One of the key "S" considerations of ESG (environmental, social and governance) is diversity, namely a push for companies to address the representation of historically under-represented groups (such as women and visible minorities) on their boards of directors and within their management ranks. An important tool towards this end has been public disclosure regarding diversity metrics whereby regulators encourage or mandate that public companies disclose their diversity statistics and/or set diversity targets (or explain why they are not doing do).
Although recent years have seen a growing number of regulators and market actors adopting diversity disclosure requirements, including in the U.S., Canada, Europe and the United Kingdom, there is not yet any straight line in the approaches being taken. Stated differently, while there is a growing consensus towards gender diversity disclosure, the mapping in terms of disclosure with respect to visible minorities and other under-represented groups is really just beginning and the regulatory horizon remains unclear. Indeed, Canada is not the only jurisdiction to experience internal division in the field of ESG.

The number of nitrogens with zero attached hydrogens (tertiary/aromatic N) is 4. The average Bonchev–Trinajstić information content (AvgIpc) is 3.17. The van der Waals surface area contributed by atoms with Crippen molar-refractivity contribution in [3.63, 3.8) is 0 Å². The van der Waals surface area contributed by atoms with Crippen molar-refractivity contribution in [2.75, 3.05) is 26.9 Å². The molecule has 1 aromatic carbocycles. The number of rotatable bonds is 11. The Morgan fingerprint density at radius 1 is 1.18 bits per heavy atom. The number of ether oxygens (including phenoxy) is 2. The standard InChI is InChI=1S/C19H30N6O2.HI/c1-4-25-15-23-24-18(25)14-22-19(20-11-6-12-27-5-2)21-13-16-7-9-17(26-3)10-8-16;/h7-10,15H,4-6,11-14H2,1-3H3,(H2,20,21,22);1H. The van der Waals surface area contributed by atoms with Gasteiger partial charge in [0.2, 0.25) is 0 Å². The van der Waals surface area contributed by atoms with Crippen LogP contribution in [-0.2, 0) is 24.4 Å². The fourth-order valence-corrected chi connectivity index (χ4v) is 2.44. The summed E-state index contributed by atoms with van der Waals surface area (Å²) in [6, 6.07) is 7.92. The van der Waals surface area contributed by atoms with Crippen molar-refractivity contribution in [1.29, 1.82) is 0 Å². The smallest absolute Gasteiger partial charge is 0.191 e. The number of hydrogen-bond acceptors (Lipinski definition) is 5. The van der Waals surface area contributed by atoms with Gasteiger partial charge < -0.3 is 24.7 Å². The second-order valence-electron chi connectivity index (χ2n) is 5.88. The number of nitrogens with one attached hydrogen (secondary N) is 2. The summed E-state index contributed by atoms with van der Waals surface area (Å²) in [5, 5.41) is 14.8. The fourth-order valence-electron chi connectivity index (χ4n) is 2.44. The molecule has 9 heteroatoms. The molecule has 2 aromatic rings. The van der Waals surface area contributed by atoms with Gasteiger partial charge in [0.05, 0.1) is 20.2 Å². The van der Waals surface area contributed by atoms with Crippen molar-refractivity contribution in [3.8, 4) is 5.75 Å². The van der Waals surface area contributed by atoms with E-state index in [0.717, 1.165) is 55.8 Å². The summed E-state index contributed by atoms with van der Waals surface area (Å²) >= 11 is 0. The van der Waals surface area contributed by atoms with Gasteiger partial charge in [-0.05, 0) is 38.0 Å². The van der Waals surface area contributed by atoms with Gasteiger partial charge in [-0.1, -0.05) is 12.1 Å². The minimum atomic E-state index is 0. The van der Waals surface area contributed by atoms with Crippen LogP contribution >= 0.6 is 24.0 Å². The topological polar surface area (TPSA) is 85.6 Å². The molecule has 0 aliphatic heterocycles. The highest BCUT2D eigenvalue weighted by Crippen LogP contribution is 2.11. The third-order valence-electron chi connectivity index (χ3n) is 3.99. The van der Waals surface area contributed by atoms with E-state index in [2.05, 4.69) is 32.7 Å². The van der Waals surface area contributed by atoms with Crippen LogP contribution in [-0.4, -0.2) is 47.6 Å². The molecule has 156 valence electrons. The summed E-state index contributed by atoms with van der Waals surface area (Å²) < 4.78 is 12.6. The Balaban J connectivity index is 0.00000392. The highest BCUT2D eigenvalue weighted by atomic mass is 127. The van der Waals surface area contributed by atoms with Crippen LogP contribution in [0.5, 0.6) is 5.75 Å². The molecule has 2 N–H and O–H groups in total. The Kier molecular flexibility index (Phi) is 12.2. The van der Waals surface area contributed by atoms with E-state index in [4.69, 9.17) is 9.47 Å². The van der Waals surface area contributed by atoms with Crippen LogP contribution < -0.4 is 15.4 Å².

This being the case, we step back and survey these diverging regulatory practices and market responses in the aggregate to identify some of the different influences at play and to consider how things may develop moving forward. We ask when and how consensus regarding diversity disclosure might emerge, and who should reasonably be expected to lead the charge.
In the U.S., different regulatory thinking regarding the appropriate approach to diversity disclosure is perhaps best evidenced by the dissimilar stances of the NASDAQ and the NYSE.
NASDAQ requires its listed companies to disclose board-level diversity statistics annually using a standardized board diversity matrix template, and in addition, to either have, or explain why they don't have, at least two members of their board of directors who are diverse, which for U.S. companies with boards of more than five members means (i) at least one female director, and (ii) at least one diverse director who self-identifies as LGBTQ+ or as one or more non-Caucasian races or ethnicities.
By contrast, the NYSE has to date embraced a market-driven approach to board diversity, as evidenced by its absence of any rules prescribing diversity-related disclosure. In lieu of a disclosure requirement, the NYSE instead opted to adopt a community-oriented approach. In 2019, it launched a Board Advisory Council, comprised of the CEOs of some of the world's largest companies, that aims to educate and provide opportunities for candidates from under-represented groups to network at events with individuals from listed companies, with the aim of increasing board diversity.